Tensions are running high as the dinner table conversation turns from forced pleasantries to a heated discussion surrounding the upcoming confederation of Canada. Miss O’Leary’s position on the treatment of the Algonquins and the devastation of their lands is obviously emotionally driven, as she has recently befriended and hired John Stevens, an Indigenous man, and is currently raising his child for goodness sake. As the conversation continues to escalate and become more and more uncomfortable for us other guests, Charles Matheson, pushes back his seat with a startling crash and stands firm in his stature and his beliefs, as he loudly and assertively declares that no one will disrespect the work and progression that Upper Canada has made towards a united future in his father’s home. And rightfully so, as his father, the soon to be senator in Canada’s new parliament is currently away, hastily tying up loose ends for Upper Canada, at the legislature in Toronto. Miss O’Leary, reaching her wits end, finally tosses her napkin down in disgust and storms out of the room.
“Please follow me to the next scene.”
Those seven simple words snap me out of 1867 and back to the current moment. I can’t quite tell if, with all the talk of #Canada150, it’s the incredibly relevant script or the wonderfully executed acting that keeps pulling me into the scene, and out of reality. Maybe it’s the fact that we are standing in the Matheson’s actual dining room, where no doubt, this conversation and many others like it would have actually happened. Regardless, as we make our way out of Matheson House, and get settled in the museum’s gardens, the next scene begins. The sounds of cars and people passing by on busy Gore St. immediately begin to fade away and I’m drawn back to 1867 yet again.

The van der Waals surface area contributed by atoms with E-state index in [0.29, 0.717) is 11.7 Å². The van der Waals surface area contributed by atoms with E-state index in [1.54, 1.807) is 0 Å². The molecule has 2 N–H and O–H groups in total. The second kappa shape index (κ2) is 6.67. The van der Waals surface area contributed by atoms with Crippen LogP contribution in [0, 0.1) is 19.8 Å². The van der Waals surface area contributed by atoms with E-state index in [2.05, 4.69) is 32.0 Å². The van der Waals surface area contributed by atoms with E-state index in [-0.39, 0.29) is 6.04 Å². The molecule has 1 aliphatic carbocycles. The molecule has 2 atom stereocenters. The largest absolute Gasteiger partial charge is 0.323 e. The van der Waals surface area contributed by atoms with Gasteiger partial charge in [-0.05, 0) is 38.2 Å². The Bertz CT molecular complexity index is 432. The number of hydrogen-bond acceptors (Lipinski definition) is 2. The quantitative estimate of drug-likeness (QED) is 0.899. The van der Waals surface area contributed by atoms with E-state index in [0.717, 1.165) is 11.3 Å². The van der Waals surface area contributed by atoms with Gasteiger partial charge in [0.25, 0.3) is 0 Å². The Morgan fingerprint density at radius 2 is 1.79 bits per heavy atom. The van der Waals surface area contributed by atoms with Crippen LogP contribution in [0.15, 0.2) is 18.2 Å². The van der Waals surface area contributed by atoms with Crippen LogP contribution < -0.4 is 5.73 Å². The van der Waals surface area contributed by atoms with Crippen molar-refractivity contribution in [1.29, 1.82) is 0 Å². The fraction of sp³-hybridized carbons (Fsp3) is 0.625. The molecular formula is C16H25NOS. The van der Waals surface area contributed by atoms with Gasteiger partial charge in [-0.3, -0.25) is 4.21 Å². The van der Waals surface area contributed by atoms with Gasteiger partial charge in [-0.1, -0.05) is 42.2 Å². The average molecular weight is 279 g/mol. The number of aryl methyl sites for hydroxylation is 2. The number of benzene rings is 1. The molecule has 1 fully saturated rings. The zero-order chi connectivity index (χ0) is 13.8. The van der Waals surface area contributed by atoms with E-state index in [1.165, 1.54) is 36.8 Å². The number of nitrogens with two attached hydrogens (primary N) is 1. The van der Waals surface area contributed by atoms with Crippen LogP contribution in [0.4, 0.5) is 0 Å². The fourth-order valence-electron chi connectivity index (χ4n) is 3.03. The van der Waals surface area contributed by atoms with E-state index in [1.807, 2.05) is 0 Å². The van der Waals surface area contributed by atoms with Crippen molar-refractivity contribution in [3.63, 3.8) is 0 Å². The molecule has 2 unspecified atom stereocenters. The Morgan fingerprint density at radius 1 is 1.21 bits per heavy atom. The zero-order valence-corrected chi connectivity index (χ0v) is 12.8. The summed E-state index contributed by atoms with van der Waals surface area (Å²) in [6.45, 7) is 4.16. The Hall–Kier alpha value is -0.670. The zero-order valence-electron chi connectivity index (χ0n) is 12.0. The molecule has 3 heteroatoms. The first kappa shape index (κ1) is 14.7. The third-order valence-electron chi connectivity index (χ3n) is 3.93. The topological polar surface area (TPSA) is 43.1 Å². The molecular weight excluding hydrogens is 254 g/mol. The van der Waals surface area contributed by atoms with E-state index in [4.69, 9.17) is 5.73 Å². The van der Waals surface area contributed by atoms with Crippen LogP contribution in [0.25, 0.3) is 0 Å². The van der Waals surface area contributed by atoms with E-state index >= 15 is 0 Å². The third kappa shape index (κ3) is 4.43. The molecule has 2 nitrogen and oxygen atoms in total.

Moving from scene to scene was almost just as memorable. As we navigated from inside the museum to the Shaws of Perth storefront, and from the Horticultural Society’s gardens back into a different room in the museum, the group would chat amongst ourselves about the scene we’d just witnessed, or where everyone was travelling from, or the different ways we were celebrating #Canada150 this year. The constant movement of the tour evaded stagnancy and allowed for interaction, as the bubbling crowd moved together, anticipating what was to come next.
The Classic Theatre Festival’s historical re-creation, A Nation Lost and Found guides guests through the daily lives of Perth residents at the time of Confederation. What are they thinking and talking about with respect to the birth of a new country, the forced dispossession of Indigenous peoples’ traditional territories, and the dynamics of the 1837 rebellion? The storyline, written by Laurel Smith, Artistic Director of the Classic Theatre Festival, creatively takes guests along a journey through the always tender terrain of courtship, love, and marriage during a time when loyalties run deep and dissension is more than frowned upon. The theatrical historical walking tour runs until August 27th, beginning at 11:00.a.m, Wednesdays through Sundays, at the Matheson House Museum, and takes guests out to explore the history and streets of Perth, On.
Celebrate #Canada150 by returning to that very first day, 150 years ago: bit.ly/PerthThroughTheAges